Washington Post: The battle in Russia is not between Navalny and Putin

source: flipboard.com

Supporting the release of the illegally imprisoned Russian oppositionist does not mean promoting him to the presidency.

On February 25, Amnesty International stripped prisoner Russian opposition leader Alexei Navalny from a conscience status prisoner. The move was a mistake that undermined the Russians' struggle against Putinism.

Suppose international attention continues to focus on individuals and not on the protest movement. In that case, it will undermine the entire development of the opposition movement in Russia and absorb the reaction of the democratic response to Putin's authoritarianism. Colonel and ex-director of the US National Security Council for European affairs Alexander Windman and head of the Human Rights Foundation Garry Kasparov write about this in an article for the Washington Post.

The Russian special services are well aware that it is much easier to discredit and destroy one person than an entire movement. Amnesty International's decision helped the Kremlin eliminate the Putin regime's biggest challenge in nearly a decade. Now that Navalny is in jail and protests have been ruthlessly suppressed, the government may decide to make another attempt on Navalny's life after a failed assassination attempt last year.

February 27 marks the sixth anniversary of the assassination of another Russian opposition leader who fought for a free and democratic Russia, Boris Nemtsov. And this anniversary serves as a sober reminder of the Putin regime's readiness to destroy opponents shamelessly. When President Joe Biden called Vladimir Putin a "killer," some called it a provocation. But in fact, it was a precise definition.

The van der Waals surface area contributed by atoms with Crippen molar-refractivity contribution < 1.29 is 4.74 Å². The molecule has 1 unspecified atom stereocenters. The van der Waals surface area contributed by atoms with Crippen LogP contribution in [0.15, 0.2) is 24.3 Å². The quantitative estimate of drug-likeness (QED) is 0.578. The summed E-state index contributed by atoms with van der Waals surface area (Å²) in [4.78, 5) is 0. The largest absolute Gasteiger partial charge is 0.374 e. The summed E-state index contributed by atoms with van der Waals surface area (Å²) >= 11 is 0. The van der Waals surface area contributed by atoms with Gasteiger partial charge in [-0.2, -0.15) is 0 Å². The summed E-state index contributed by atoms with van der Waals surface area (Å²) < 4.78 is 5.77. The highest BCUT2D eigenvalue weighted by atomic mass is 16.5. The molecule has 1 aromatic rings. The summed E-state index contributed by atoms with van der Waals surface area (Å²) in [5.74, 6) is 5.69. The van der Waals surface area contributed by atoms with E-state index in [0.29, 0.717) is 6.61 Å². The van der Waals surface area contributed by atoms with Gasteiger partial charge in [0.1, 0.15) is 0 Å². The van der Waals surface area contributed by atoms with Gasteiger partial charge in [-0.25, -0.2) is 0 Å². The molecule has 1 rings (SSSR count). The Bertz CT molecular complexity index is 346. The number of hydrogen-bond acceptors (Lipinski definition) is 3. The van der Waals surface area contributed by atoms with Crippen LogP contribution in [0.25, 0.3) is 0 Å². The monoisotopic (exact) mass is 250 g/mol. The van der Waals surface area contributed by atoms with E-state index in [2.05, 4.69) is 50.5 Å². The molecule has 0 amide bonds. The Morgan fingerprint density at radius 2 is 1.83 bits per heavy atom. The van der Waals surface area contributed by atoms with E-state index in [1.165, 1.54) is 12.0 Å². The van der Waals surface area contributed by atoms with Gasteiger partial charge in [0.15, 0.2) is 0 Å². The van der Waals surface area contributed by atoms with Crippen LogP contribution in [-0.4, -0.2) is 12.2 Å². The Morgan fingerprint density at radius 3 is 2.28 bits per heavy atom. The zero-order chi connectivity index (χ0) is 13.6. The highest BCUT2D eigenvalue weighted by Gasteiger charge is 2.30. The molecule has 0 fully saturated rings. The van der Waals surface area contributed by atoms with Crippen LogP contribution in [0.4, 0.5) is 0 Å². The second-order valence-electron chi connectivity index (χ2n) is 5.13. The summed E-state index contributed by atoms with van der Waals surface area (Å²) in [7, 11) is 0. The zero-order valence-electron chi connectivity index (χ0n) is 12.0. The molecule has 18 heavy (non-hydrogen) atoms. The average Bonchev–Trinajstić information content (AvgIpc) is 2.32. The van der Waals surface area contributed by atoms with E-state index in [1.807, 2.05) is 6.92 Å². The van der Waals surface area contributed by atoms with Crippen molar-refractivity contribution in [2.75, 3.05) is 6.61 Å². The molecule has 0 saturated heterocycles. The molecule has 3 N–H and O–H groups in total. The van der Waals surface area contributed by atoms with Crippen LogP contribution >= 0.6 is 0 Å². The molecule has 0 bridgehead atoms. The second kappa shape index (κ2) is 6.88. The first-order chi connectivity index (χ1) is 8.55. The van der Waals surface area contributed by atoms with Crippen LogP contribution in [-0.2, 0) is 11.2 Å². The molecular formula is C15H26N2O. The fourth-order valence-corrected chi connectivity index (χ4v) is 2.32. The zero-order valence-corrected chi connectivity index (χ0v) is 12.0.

Meanwhile, a debate began around Navalny. Some argue that he should receive the Nobel Peace Prize. He has been linked to Nelson Mandela and Mahatma Gandhi. During this time, others question his personal and political beliefs, especially those related to Ukraine and ethnic nationalism. Praise and careful control are warranted, but they distract from the main point.

Holding this debate now is leapfrogging ahead. Russians can elect a candidate like Navalny as president. But free and fair elections remain a distant dream in Putin's Russia. The problem today is whether anyone supports or opposes authoritarianism. Supporting Navalny as a political candidate is not a prerequisite for supporting his release from prison. A democratic Russia can also be sustained without it.

Navalny should not have a personality cult in which he is Putin's Democratic successor. This is an important point, even though leaderless protests are gaining a lot of sympathy among the average Russian. Instead of talking about a power struggle between two people, the opposition leader's attempted assassination and unfair imprisonment should be interpreted within the anti-authoritarian movement framework.

Navalny's most significant gift has been the revitalization of anti-authoritarian protests in a country where such actions have historically been difficult to encourage. But suppose a robust democratic front is growing. In that case, the opponent must stand without a job and move forward without Navalny. There is a real possibility that Navalny will die during his prison term. The movement cannot die with it. Otherwise, his return to Russia was in vain.

By focusing on the movement rather than one individual, the West must increase its support for a free and democratic Russia. Expressions of "deep concern" and the sanctions already imposed are not enough. These measures punish only the puppets, while the puppeteer gets away with it.

As Swedish economist Anders Aslund wrote in his book Russian Crony Capitalism, the two largest offshore companies that offer anonymous investment opportunities are the United States and the United Kingdom. This must change. But other democracies must also turn their backs on the Putin regime. Germany should reconsider its business ties with Moscow. In particular, it should review its commitment to Nord Stream 2.

The case against Navalny: details

  • Navalny has been in custody since January 17. He was detained immediately after he flew to Russia from Germany, where he was undergoing treatment after poisoning.
  • On February 2, a court in Moscow granted a petition to replace his suspended sentence with actual imprisonment in a general regime colony after the Federal Penitentiary Service accused Navalny of violating the probationary period's conditions.
  • Considering his stay under house arrest and in the pre-trial detention center, Navalny has about two years five months left to stay in the colony.
  • On February 22, the foreign ministers of the EU member states decided to apply a new global sanctions regime for violation of human rights in connection with the criminal prosecution of Navalny.